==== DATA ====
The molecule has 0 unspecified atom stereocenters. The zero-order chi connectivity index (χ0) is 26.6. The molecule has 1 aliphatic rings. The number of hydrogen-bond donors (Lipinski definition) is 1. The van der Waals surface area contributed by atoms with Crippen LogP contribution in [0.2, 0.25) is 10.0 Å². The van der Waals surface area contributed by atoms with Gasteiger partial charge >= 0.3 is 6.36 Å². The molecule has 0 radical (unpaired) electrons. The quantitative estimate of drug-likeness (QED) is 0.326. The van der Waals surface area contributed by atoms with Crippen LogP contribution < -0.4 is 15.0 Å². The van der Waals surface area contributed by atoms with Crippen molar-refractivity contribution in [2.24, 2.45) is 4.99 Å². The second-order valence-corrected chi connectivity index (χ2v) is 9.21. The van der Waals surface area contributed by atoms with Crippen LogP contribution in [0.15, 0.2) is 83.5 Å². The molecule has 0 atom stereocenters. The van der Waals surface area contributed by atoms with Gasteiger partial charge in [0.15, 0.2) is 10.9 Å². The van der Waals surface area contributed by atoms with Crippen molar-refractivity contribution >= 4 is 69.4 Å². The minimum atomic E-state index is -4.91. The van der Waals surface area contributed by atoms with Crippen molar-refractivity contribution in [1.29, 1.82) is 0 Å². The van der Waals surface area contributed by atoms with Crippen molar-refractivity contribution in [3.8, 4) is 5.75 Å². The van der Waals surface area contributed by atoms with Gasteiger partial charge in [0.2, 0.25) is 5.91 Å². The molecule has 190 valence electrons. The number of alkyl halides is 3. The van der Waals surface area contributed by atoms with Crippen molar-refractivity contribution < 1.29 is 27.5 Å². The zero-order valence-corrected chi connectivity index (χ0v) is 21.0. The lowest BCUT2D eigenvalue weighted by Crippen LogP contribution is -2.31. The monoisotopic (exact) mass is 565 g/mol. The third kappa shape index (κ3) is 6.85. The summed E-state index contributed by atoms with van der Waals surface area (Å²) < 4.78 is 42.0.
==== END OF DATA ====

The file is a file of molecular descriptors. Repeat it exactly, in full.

The molecule has 0 unspecified atom stereocenters. The zero-order chi connectivity index (χ0) is 26.6. The molecule has 1 aliphatic rings. The number of hydrogen-bond donors (Lipinski definition) is 1. The van der Waals surface area contributed by atoms with Crippen LogP contribution in [0.2, 0.25) is 10.0 Å². The van der Waals surface area contributed by atoms with Gasteiger partial charge >= 0.3 is 6.36 Å². The molecule has 0 radical (unpaired) electrons. The quantitative estimate of drug-likeness (QED) is 0.326. The van der Waals surface area contributed by atoms with Crippen LogP contribution < -0.4 is 15.0 Å². The van der Waals surface area contributed by atoms with Crippen molar-refractivity contribution in [2.24, 2.45) is 4.99 Å². The second-order valence-corrected chi connectivity index (χ2v) is 9.21. The van der Waals surface area contributed by atoms with Crippen LogP contribution in [0.15, 0.2) is 83.5 Å². The molecule has 0 atom stereocenters. The van der Waals surface area contributed by atoms with Gasteiger partial charge in [0.15, 0.2) is 10.9 Å². The van der Waals surface area contributed by atoms with Crippen molar-refractivity contribution >= 4 is 69.4 Å². The minimum atomic E-state index is -4.91. The van der Waals surface area contributed by atoms with Crippen molar-refractivity contribution in [1.29, 1.82) is 0 Å². The van der Waals surface area contributed by atoms with Crippen molar-refractivity contribution in [3.8, 4) is 5.75 Å². The van der Waals surface area contributed by atoms with Gasteiger partial charge in [0.2, 0.25) is 5.91 Å². The molecule has 190 valence electrons. The number of alkyl halides is 3. The van der Waals surface area contributed by atoms with Crippen molar-refractivity contribution < 1.29 is 27.5 Å². The zero-order valence-corrected chi connectivity index (χ0v) is 21.0. The lowest BCUT2D eigenvalue weighted by Crippen LogP contribution is -2.31. The monoisotopic (exact) mass is 565 g/mol. The third kappa shape index (κ3) is 6.85. The summed E-state index contributed by atoms with van der Waals surface area (Å²) < 4.78 is 42.0.